In an interview afterwards, Ms. Cirincione said, ``People come [to their center] to find ways to be of service,'' she said. ``People get so involved in helping other people, they lose awareness of their bodies.''
``That is what the experience of true healing is about.''
A star of the conference was Peter Alsop, a guitarist-songwriter from Topanga Canyon, Calif. The lanky Mr. Alsop has the wit of the class cut-up and a gift for dispelling anger and pain.
Alsop prefers not to talk about the sources of his inspiration. ``Words like `religion' and `Jesus' are sullied,'' he explained in an interview. ``They just give people reasons not to listen to me.''
``I'd rather talk about issues. For example, hurting inside. That's the problem.''
Joel Goodman, who edits a magazine called Laughing Matters, said his interest in humor and healing began with a hospital driver named Alvin, who helped lift the Goodman family's spirits when his father was undergoing heart surgery. ``Alvin did more than the heavy-duty professionals,'' Mr. Goodman says.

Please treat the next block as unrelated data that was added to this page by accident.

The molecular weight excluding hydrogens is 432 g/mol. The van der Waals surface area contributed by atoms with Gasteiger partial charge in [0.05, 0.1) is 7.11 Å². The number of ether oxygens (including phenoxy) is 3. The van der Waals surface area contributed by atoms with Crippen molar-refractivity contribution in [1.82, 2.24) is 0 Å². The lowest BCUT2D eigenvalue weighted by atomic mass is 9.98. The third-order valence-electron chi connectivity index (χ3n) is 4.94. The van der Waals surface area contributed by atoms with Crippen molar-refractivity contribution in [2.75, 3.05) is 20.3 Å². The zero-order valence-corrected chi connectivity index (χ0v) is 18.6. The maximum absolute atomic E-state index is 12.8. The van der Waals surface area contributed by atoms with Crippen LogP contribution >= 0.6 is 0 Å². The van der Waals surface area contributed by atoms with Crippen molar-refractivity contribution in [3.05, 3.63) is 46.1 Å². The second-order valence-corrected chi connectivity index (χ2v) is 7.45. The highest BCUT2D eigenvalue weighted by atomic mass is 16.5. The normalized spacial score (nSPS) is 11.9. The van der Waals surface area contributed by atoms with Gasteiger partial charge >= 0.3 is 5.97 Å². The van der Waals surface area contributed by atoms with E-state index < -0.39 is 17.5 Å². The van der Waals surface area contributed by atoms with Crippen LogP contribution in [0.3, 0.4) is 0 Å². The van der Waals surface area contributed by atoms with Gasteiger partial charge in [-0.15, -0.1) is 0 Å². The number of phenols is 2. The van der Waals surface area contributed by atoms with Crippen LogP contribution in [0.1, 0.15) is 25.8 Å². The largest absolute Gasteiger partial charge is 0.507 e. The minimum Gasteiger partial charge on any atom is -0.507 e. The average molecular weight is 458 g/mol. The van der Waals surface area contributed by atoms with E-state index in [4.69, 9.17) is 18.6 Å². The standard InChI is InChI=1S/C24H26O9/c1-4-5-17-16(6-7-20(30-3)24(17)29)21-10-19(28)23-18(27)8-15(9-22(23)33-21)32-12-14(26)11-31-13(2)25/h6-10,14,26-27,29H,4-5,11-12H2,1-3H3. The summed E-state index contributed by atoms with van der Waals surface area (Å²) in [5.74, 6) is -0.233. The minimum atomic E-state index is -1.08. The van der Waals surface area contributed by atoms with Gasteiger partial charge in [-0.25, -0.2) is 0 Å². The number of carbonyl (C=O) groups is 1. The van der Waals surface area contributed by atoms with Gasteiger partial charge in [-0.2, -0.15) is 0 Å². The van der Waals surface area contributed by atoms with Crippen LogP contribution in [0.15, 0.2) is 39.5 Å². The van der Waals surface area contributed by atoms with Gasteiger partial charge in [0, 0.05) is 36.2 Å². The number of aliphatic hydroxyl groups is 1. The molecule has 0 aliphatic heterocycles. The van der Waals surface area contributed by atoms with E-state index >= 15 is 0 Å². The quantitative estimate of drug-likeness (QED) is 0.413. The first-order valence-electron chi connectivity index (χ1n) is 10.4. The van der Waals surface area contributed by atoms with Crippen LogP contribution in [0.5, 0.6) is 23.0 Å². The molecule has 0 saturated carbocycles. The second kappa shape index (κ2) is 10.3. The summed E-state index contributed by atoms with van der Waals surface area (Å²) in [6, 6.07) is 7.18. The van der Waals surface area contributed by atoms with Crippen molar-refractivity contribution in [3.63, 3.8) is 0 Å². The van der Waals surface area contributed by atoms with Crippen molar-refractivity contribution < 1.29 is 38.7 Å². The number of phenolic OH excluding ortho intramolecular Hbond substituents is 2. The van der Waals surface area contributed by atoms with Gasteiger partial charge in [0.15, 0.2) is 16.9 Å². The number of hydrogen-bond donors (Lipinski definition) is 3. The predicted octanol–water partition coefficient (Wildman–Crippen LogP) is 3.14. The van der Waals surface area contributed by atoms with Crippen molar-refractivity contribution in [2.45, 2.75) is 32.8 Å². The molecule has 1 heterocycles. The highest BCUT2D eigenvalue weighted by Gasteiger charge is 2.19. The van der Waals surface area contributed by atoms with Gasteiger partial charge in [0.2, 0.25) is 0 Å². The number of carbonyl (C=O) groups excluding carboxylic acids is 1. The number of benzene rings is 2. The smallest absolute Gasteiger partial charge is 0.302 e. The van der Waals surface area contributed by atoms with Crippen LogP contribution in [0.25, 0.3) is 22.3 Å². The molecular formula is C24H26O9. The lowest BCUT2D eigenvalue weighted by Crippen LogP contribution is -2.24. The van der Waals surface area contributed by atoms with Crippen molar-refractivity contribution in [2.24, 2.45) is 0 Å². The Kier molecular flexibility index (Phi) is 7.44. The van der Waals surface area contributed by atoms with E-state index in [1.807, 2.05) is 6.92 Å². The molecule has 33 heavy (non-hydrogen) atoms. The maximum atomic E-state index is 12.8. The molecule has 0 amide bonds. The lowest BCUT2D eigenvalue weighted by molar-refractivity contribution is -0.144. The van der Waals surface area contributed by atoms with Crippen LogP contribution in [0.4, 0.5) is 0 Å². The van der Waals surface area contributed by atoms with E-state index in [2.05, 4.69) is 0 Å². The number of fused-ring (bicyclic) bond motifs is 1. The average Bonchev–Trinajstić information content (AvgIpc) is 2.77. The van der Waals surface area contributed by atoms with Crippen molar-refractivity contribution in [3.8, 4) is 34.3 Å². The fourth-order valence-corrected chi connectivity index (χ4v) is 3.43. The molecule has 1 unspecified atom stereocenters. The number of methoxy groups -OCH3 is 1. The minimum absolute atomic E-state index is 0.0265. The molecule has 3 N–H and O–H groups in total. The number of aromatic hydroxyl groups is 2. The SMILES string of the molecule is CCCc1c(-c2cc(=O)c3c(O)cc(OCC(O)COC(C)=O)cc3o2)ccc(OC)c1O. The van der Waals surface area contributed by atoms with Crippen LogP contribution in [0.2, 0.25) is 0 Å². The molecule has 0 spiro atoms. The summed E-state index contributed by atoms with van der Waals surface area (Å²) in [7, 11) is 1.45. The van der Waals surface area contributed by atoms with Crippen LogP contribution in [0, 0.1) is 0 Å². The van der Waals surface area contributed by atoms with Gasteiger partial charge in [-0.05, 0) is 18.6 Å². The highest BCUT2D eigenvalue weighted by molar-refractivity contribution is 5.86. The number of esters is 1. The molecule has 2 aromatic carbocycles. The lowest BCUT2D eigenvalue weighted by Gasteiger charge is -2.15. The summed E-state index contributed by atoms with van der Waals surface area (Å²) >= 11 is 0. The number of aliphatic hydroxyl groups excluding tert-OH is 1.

So Goodman started the Humor Project, in Saratoga, N.Y., the goal of which is to set off a ``contagion of inverse paranoids'' who think ``the world is out to do them good.''
The idea is catching on, Goodman says. Humana Hospitals has enlisted his assistance, and a major medical school has approached him regarding ways to inject humor into its curriculum.
All of which has pitfalls, as Goodman acknowledges. ``Let's organize it and kill it,'' he says, describing the danger of trying to plan humor in an academic or institutional setting.